The President of Caritas Internationalis spoke at a meeting organised by Caritas Lebanon on "preparing the heart". The prelate stressed that the Catholic charity is very different from other NGOs. It represents "God’s presence among men" and must serve everyone. Populism and globalisation call for a moral transformation.
Beirut (AsiaNews) – There was a certain élan but also lassitude among Caritas Lebanon staff who listened the other day to Filipino Cardinal Luis Antonio Tagle, archbishop of Manila, president of Caritas Internationalis, who spoke about “preparing the heart" of those who work in the social field with Caritas Lebanon, the charity responsible for the Catholic Church’s pastoral outreach.
Caritas has 165 national chapters, autonomous but all organically linked to Caritas Internationalis, which is present in all areas of humanitarian distress, due to war, poverty or natural disasters. Overall, Caritas Internationalis reaches some 198 countries and territories.
In the multipurpose hall located at the 2nd basement of Caritas Lebanon headquarters in Beirut’s Sin el-Fil district, Cardinal Tagle, sitting at a table with Fr Paul Karam, president of Caritas Lebanon, was almost invisible behind the basket of white flowers placed in front of him.
Yet his smile and good humour went through every obstacle. With the volubility of a man accustomed to public speaking – he is also a professor of theology – the prelate spoke at length and well about "preparing the heart" so that Caritas Lebanon can avoid sinking into mere management and be just another NGO. Instead, it must remain "God’s presence among men" as it is and as it must always be.
The cardinal cited one situation of distress: Nepal, 5 April 2005. A devastating earthquake struck the country. In a small town more than 200 km from Kathmandu, the quake killed 3,000 people in a few minutes. There were no Christians in this village, but three days after the disaster, Caritas was there.
"Poverty was such that to thank us, these people had nothing to offer us except poems, dances and garlands of flowers," the bishop explained. “They found water and biscuits and offered them. I ended up giving my biscuits, secretly, to a child in his mother's arms, who stared at them without shame. Universal love, that is Caritas."
Card Tagle’s address and smile did not erase some wrinkles. He himself alluded to it. "Why are you in Caritas when you can earn twice as much else?" he said to the staff whose work is closely tied to Christian mission to the world.
This address was graciously accepted, but with some reticence. During the informal exchange following his speech, the president of Caritas Internationalis repeatedly heard the following: host communities deeply feel the injustice of relief distribution that excludes them. Sometimes, they need as much as those whom they help. Indirectly, they also want to be heard?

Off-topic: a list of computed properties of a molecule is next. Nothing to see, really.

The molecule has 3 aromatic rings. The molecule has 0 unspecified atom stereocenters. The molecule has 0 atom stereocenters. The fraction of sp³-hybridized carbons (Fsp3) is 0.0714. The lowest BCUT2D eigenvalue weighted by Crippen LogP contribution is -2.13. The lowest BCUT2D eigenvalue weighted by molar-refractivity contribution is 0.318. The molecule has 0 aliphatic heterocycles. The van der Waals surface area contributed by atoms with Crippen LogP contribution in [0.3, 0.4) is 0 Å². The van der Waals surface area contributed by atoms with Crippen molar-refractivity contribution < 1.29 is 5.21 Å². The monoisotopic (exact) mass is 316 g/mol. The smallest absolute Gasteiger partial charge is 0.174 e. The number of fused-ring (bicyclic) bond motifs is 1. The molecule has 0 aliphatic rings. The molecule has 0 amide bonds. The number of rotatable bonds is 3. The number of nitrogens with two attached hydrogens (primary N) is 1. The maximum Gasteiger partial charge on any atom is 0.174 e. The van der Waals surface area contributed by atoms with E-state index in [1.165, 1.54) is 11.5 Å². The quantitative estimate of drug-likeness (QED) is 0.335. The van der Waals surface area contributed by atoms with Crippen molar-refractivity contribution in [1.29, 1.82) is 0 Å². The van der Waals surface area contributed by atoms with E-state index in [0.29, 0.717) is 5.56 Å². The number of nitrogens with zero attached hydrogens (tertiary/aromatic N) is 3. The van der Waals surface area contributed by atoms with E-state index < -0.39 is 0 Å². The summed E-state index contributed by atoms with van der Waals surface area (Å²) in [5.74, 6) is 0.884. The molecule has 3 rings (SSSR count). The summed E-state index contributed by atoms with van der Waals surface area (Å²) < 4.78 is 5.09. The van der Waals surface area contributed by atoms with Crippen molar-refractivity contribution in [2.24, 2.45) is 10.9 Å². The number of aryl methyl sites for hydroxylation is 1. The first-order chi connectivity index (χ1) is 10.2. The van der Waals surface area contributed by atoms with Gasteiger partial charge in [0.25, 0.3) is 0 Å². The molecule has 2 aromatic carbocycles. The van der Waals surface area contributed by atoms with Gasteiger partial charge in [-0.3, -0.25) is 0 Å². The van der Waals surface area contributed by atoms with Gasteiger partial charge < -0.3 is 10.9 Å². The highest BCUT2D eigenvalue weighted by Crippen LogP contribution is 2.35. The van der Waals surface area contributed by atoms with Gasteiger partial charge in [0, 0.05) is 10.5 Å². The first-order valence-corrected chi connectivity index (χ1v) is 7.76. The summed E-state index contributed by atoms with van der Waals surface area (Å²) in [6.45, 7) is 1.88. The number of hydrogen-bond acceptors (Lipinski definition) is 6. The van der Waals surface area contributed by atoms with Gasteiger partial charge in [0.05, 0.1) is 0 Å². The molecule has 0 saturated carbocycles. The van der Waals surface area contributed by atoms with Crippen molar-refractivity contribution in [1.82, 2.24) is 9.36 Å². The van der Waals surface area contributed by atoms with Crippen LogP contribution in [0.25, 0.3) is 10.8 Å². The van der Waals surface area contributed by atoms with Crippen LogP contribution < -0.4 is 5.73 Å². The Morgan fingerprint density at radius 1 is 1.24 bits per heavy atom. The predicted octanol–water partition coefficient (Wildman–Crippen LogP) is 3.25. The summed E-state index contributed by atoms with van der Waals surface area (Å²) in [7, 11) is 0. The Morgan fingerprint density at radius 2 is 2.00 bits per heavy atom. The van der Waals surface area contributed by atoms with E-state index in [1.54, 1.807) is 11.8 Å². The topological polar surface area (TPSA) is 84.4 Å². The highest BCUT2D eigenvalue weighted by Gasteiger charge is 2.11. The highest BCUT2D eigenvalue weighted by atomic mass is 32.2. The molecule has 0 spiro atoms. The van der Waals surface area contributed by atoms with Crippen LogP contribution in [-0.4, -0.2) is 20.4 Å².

For Cardinal Tagle, the crisis is macroeconomic. The huge influx of refugees, the flow of migrants to rich countries, is "the signal of an awakening.”
“We have been talking about globalisation since the 1980s, hoping for a global family. But lately, especially in the West, a protectionist attitude is developing. Countries are beginning to protect themselves. Of course, this is legitimate. But doing so in a world as fluid as ours, when conflicts, poverty and injustice drive entire populations from their native soil is something disturbing."
"What is the reason that a globalisation that seemed so promising is producing something that is so opposed to it?" the prelate asked. “In my opinion, the fundamental moral question is: What kind of globalisation occurred in the last few years? During the economic forum in Davos, Oxfam (an NGO dedicated to eliminating the injustice that causes poverty) made public a study showing that the eight richest people in the world have as much wealth as poorest 3.6 billion. Let me tell you that if this is globalisation then it is an obscene thing!
“What we also see is perhaps the sign of an even deeper moral crisis. According to John Paul II, the globalisation of love and the satisfaction of essential needs is something good, but the globalisation we are witnessing benefits a very small number of people. And those who consider themselves forgotten or, worse, oppressed, revolt today. Unfortunately, politicians know how to capitalise on these feelings of frustration. Populism is not very far. For his part, Pope Francis has spoken of 'the globalisation of indifference'.”
Speaking about restrictions to immigration by the new US administration, Cardinal Tagle has reservations. "Discriminating countries and populations as if the migrants coming from them are potential threats is due to generalisation. Like any generalisation, they can be unjust (...). By contrast, I have heard that priority will be given to Christians. I do not think this decision will make the Christians in question happy.
“This is not the time to add new discrimination to those that already exist in the world. Declarations of this nature can revive animosities and provoke hostile reactions against Christians from Muslims. I repeat, in all conflicts, there are innocent people, both Christians and Muslims, who will be affected. This explains my reservations."
As an antidote to prejudice against migrants and displaced people, Cardinal Tagle advised reaching out to "real people, real stories".
"If you open your eyes, your ears, your hearts, you can say: she could have been my mother or my sister; he one could have been my father.”
“I always tell decision-makers I meet: Please, keep in mind that the decision you make affects the lives of real people. If human dignity and the common good do not inspire you, your action will complicate the problem even more, rather than solve it. You ought not to create conflicts, push populations to flee, and then shut your doors against them!"
“Yet this is exactly what happens.”